This week, the House, in a party line vote, kicked Greene off committees to punish her for her most outrageous statements, including twice endorsing the assassination of House Speaker Nancy Pelosi. (See that, and her other crackpot statements, here.) I agree with the House GOP that it sets a dangerous precedent for the party controlling the House to bar certain lawmakers from the opposition from holding committee assignments, but come on, the Republicans ought to have done this themselves. Greene gave a speech to House Republicans kinda sorta backing off from QAnon. If she’s serious, that’s great; she should have the chance to restore her reputation, but she needs to use her first term in Congress to show that she means it.
It is deeply worrying, though, that the Republican Party can’t bring itself to stand unambiguously against QAnon and its adjacent conspiracies. This poison cannot be mainstreamed into American political life. NPR interviewed a guy named Travis View, a podcaster who tracks QAnon and other conspiracy theories. Excerpt:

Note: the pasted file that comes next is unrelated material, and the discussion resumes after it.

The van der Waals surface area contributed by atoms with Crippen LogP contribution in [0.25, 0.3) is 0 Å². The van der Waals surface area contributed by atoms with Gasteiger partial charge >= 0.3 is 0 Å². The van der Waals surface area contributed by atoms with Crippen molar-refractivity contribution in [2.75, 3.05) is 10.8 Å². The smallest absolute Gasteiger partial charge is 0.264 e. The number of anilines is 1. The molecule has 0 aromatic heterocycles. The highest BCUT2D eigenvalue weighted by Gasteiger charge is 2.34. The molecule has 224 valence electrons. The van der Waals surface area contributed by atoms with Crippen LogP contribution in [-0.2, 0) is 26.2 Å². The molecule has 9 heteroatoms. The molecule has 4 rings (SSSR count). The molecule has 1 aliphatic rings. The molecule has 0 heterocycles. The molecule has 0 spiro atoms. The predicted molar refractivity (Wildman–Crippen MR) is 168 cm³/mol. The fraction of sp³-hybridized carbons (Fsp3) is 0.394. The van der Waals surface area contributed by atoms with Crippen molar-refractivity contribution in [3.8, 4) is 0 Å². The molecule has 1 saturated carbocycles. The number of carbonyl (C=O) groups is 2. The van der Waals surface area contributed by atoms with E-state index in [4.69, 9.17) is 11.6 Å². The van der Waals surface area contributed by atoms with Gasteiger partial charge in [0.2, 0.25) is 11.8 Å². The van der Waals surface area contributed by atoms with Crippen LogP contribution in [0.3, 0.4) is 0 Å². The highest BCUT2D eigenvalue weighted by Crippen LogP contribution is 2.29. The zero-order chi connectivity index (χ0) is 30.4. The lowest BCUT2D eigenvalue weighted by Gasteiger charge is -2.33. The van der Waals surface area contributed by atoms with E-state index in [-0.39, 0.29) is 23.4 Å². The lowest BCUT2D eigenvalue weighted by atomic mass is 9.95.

“They come to their conclusion first,” View says. “They decide what makes them feel best and then they construct conspiracy theories that help them convince themselves why that’s true.”
“It’s really kind of like an improvisational reality building,” he continues. “They don’t look to the outside world to try and figure out what is true and what is not, and as a consequence, sometimes have to face harsh truths such as the electoral victory of Joe Biden.
Last year, QAnon spread into the mainstream. As president, Trump repeatedly retweeted accounts tied to QAnon. Newly elected Republican Reps. Marjorie Taylor Greene and Lauren Boebert have spoken openly in support of QAnon.